It’s also worth signing up to a site like UNiDAYS. These sites collect offers from multiple companies and make them easier to find. If you’re going to spend some money, you might as well try and spend less.
Don’t get a pet
This hurts, but it’s a hard truth. Pets are expensive, over a thousand dollars per year. Because time spent looking after them could be spent studying or working, that’s a cost as well. Living pet free will save you ongoing costs as well as surprise costs you might not expect.
Not having a pet also gives you more freedom. Students tend to travel, go out, and move house (or country) more often than the general public. Having a pet can seriously reduce that flexibility, as pets really need a stable environment.
We’re not here to preach though. If you think it’s worth having a pet, go ahead. Just know what you’re getting into. If you decide to live pet free, there are some subreddits that will help your cute animal cravings. We recommend /r/Aww, /r/BabyAnimals, and /r/RarePuppers.
Cut out unnecessary subscriptions
This should be an especially important focus when you make your budget. The only thing more expensive than a one-off purchase is a subscription! Or a bigger one-off purchase, obviously.
By doing regular checks of your subscriptions, you’ll cut out regular payments you don’t use before they cost too much. You could also consider whether there are free or cheaper alternatives. Instead of a gym membership, maybe you could commute by bike or join a sports team? Instead of renewing your phone contract, maybe you could go prepaid?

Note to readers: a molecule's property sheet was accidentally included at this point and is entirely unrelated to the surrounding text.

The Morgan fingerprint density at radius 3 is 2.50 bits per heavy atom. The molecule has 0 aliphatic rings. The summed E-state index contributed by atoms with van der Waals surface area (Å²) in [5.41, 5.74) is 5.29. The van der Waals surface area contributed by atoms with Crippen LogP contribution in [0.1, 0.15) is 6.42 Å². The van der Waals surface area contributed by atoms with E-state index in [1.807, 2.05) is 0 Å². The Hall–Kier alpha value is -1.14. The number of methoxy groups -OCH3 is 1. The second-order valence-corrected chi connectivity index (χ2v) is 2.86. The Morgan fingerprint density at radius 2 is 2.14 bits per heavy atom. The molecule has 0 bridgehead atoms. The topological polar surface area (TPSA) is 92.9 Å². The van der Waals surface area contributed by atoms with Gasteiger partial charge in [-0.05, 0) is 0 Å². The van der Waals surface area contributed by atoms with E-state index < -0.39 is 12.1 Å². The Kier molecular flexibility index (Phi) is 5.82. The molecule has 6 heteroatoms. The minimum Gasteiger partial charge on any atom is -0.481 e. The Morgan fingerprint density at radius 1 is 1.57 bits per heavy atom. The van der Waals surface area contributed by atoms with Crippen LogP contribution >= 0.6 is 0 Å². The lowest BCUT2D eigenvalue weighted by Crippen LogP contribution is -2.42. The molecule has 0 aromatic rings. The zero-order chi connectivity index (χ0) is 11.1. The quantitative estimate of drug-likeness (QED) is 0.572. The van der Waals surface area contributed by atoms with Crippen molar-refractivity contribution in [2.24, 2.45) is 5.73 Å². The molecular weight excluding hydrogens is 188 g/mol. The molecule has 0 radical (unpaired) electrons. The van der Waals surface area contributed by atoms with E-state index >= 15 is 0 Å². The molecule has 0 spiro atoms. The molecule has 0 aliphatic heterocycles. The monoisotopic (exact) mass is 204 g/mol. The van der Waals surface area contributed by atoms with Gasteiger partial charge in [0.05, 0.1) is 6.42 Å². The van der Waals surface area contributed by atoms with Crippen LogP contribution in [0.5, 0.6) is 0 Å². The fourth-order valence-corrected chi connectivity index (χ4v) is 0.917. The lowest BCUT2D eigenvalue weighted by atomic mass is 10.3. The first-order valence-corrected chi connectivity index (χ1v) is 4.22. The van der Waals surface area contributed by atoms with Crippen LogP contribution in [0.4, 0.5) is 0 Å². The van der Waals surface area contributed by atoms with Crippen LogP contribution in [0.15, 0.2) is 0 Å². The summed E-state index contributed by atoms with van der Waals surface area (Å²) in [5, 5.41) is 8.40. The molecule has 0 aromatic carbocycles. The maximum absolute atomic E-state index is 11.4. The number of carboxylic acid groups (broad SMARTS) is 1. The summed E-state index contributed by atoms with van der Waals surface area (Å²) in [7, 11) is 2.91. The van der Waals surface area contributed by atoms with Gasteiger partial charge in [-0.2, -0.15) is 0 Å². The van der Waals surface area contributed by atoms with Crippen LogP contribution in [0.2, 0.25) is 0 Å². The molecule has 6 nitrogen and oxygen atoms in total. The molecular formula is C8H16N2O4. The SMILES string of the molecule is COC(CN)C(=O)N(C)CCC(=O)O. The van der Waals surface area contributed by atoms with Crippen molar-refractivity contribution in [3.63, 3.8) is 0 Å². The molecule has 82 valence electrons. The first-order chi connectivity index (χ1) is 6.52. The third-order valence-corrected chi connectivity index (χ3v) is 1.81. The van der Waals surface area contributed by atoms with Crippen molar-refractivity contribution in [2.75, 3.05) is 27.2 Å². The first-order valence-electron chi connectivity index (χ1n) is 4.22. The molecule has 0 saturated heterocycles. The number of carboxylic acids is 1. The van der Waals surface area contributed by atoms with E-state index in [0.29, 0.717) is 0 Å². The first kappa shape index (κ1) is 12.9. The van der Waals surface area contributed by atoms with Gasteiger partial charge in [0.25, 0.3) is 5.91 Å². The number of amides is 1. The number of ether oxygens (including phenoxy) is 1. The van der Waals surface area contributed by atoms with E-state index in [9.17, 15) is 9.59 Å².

You also need to identify the subscriptions that help save you money. If $10 a month on Netflix stops you from going to the movies every week, keep using it!
Be creative with your activities
One of the biggest non-essential costs for students is your social life. Most social activities cost money, but there are cheaper ways to have fun.
Instead of going out to a restaurant, why not have a picnic in the botanical gardens? Rather than going to the movies with friends, why not watch a few classics on Netflix at your place? Instead of hitting the town on Friday and Saturday night, why not take a GoGet up the coast and go camping?
We’re not being no-fun-Nancy’s here – you should still have fun. But you’ll get more personal interaction by socialising in your own space, rather than at some venue that exists to take your money. You’ll also spend less time and money trying to get home – it really is a win on all counts.